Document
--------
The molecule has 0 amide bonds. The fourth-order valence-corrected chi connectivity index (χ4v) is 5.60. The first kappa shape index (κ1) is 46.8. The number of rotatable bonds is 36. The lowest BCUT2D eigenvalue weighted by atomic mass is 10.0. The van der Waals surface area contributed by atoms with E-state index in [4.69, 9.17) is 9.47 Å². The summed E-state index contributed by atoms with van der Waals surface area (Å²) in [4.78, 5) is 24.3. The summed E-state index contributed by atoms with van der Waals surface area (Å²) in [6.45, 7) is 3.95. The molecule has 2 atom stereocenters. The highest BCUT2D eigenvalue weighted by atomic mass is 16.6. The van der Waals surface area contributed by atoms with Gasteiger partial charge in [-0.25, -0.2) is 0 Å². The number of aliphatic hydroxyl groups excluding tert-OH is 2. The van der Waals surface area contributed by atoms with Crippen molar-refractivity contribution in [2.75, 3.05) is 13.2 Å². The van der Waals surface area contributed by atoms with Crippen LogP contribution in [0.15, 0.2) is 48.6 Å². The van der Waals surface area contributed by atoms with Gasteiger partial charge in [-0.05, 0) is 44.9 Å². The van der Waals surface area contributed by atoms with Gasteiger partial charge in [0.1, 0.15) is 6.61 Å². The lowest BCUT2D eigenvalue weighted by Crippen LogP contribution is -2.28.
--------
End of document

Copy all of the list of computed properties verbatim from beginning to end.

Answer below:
The molecule has 0 amide bonds. The fourth-order valence-corrected chi connectivity index (χ4v) is 5.60. The first kappa shape index (κ1) is 46.8. The number of rotatable bonds is 36. The lowest BCUT2D eigenvalue weighted by atomic mass is 10.0. The van der Waals surface area contributed by atoms with E-state index in [4.69, 9.17) is 9.47 Å². The summed E-state index contributed by atoms with van der Waals surface area (Å²) in [4.78, 5) is 24.3. The summed E-state index contributed by atoms with van der Waals surface area (Å²) in [6.45, 7) is 3.95. The molecule has 2 atom stereocenters. The highest BCUT2D eigenvalue weighted by atomic mass is 16.6. The van der Waals surface area contributed by atoms with Gasteiger partial charge in [-0.25, -0.2) is 0 Å². The number of aliphatic hydroxyl groups excluding tert-OH is 2. The van der Waals surface area contributed by atoms with Crippen molar-refractivity contribution in [2.75, 3.05) is 13.2 Å². The van der Waals surface area contributed by atoms with Crippen LogP contribution in [0.15, 0.2) is 48.6 Å². The van der Waals surface area contributed by atoms with Gasteiger partial charge in [-0.05, 0) is 44.9 Å². The van der Waals surface area contributed by atoms with Gasteiger partial charge in [0.1, 0.15) is 6.61 Å². The lowest BCUT2D eigenvalue weighted by Crippen LogP contribution is -2.28.